Advances in Functional Nanocoatings Applied in the Aerospace Industry

Advances in Functional Nanocoatings Applied in the Aerospace Industry

Rafael Vargas-Bernal (Instituto Tecnológico Superior de Irapuato, Mexico)
Copyright: © 2016 |Pages: 23
DOI: 10.4018/978-1-5225-0066-7.ch012
OnDemand PDF Download:
No Current Special Offers


Surfaces of aerospace components are subjected to heat, water, ice, electromagnetic waves, corrosion, abrasion, wear, thermal shock and/or fire during their lifetime. Materials science and engineering have introduced the use of coatings to protect the surface of the materials under these operating conditions. Materials such as ceramics, polymers, and metals and their combinations either as composites or hybrid materials, as well as functionalized versions of them, have been proposed as different design alternatives. Six different types of coatings can be identified: anti-corrosion, abrasion and wear-resistant, thermal barrier and flame-retardant, conductive, anti-icing, and superhydrophobic. This chapter will review the most important advances in functional nanocoatings, which are being researched and those already used in aerospace applications, as well as the profits that these materials can provide to the surfaces of the components where them are used.
Chapter Preview


Military and commercial aviation is suffering high maintenance cost and poor availability of assets (Del. 2013). Premature damages are found in engines, due to deterioration produced by hot erosion, distortion, clearance, and corrosion, as well as, by impact failure during operating cycles. Therefore, the use of coatings for aerospace industry must offer attractive design solutions, in terms of resistance at climate, durability and reliability during their operation. The use of coatings is imperative in harsh climatic conditions such as varying temperatures and humidity ratios, as well as when drag is presented. Researchers, around of the world, have been designing coatings with the aim of offering materials with low densities, anti-corrosive properties, reinforced-dragging, supporting to failure mechanisms both dynamic and static type, abrupt changes in harsh conditions, and good tribological properties. For example, a coating must be erosion resistant and must have low thermal conductivity, when it is applied as thermal barrier.

In aerospace industry, substrates based on aluminum (Al) and its alloys (Al); magnesium (Mg) and its alloys, as well as, titanium (Ti) and its alloys have been used to the manufacture of aerospace components (Wang, 2013). Moreover, conventional coatings based on chromium (Cr(VI)), phosphate and permanganate have been used in aerospace applications such as fasteners, adhesive joints, and corrosion protection. With the advent of nanomaterials, novel nanocoatings have been introduced in different technological applications. Nanostructured materials have the capacity of developing intelligent, functional or smart coatings such that they provide multiple or specific physicochemical properties exploited to protect surfaces of the substrates. These coatings are manufactured with composite materials and functional materials based on combinations of polymeric, ceramic and metallic materials. Composite materials are defined as a combination of a material called matrix and at least a material used as reinforcement, with the aim of providing better physicochemical properties that properties of the individual components. Functional materials are materials with designed physicochemical properties that serve for specified application needs and whose properties can be controlled. A composite material is considered as a particular case of the functional materials.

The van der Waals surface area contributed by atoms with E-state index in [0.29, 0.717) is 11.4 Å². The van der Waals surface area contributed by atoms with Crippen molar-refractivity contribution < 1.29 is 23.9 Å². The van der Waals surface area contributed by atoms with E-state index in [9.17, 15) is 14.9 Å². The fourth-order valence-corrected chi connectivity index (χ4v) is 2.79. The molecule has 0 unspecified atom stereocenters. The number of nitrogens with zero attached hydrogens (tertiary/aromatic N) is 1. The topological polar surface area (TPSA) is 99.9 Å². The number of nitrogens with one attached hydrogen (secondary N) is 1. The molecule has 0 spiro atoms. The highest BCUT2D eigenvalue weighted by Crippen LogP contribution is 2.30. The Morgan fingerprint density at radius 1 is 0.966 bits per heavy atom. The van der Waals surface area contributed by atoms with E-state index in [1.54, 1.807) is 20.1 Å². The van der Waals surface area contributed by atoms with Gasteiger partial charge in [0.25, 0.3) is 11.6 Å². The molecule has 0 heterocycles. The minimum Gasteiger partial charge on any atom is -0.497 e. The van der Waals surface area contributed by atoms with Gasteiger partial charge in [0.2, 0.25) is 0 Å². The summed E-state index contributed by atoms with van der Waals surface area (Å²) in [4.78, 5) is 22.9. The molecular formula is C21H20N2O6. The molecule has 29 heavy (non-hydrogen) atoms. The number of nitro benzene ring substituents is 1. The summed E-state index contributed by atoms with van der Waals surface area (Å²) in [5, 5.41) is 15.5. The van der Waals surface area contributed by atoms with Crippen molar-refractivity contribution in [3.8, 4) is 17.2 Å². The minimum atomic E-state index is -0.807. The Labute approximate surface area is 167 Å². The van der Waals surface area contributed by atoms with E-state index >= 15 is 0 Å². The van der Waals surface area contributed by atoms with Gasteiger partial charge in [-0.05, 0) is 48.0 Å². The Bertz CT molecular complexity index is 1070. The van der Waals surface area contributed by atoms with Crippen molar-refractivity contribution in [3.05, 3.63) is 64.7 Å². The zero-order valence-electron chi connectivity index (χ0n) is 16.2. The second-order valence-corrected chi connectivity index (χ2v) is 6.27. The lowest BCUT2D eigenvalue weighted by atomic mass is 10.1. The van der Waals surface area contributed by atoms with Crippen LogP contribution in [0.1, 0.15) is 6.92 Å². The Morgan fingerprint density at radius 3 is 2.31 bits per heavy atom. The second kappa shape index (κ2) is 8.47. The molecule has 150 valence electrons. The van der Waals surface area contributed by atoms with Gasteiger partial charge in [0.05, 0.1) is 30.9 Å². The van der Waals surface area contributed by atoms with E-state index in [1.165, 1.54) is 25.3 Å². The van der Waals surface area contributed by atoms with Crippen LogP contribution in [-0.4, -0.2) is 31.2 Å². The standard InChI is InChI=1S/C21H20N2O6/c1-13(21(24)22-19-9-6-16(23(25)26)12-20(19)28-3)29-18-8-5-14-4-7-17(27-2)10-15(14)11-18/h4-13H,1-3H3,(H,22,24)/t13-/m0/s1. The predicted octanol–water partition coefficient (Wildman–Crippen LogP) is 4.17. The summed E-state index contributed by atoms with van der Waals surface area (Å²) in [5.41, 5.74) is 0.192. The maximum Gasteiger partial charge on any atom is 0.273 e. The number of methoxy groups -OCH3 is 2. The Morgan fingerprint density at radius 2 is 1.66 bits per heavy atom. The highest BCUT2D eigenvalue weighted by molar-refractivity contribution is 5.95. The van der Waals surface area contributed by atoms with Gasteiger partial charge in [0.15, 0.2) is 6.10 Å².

A coating is a covering applied to the surface of an object called substrate. The coatings have purpose decorative, functional, or both (Makhlouf, 2011). The coating itself may be an all-over coating on the substrate, or it only cover parts of the substrate. Functional coatings have the purpose of changing the surface properties of the substrate to offer adhesion, wettability, electrical conductivity or electrical insulation, thermal insulation or thermal conductivity, corrosion resistance, or abrasion and/or wear resistance. Coatings can be used in a variety of industries and applications and these can be applied to the substrate as liquids, gases or solids. A coating is formed by a system of materials involving the bulk material (substrate), interface (interaction between substrate and covering), and a modified surface layer. In practice, the interface region between the coating and the substrate material can represent the weakest link. A mechanical interlocking is favored if the substrate has a rough surface and contains large pores. In addition, a surface with high reactivity or with wetting conditions is preferred, since between the coating and substrate material will form a stronger interface. In particular, polymeric coatings are composed by binders, fillers, solvents, pigments, and additives (Wu, 2015). Coating processes may be classified as: vapor deposition either chemical (CVD) or physical (PVD), chemical and electrochemical techniques, spraying, and roll-to-roll processes.

Complete Chapter List

Search this Book: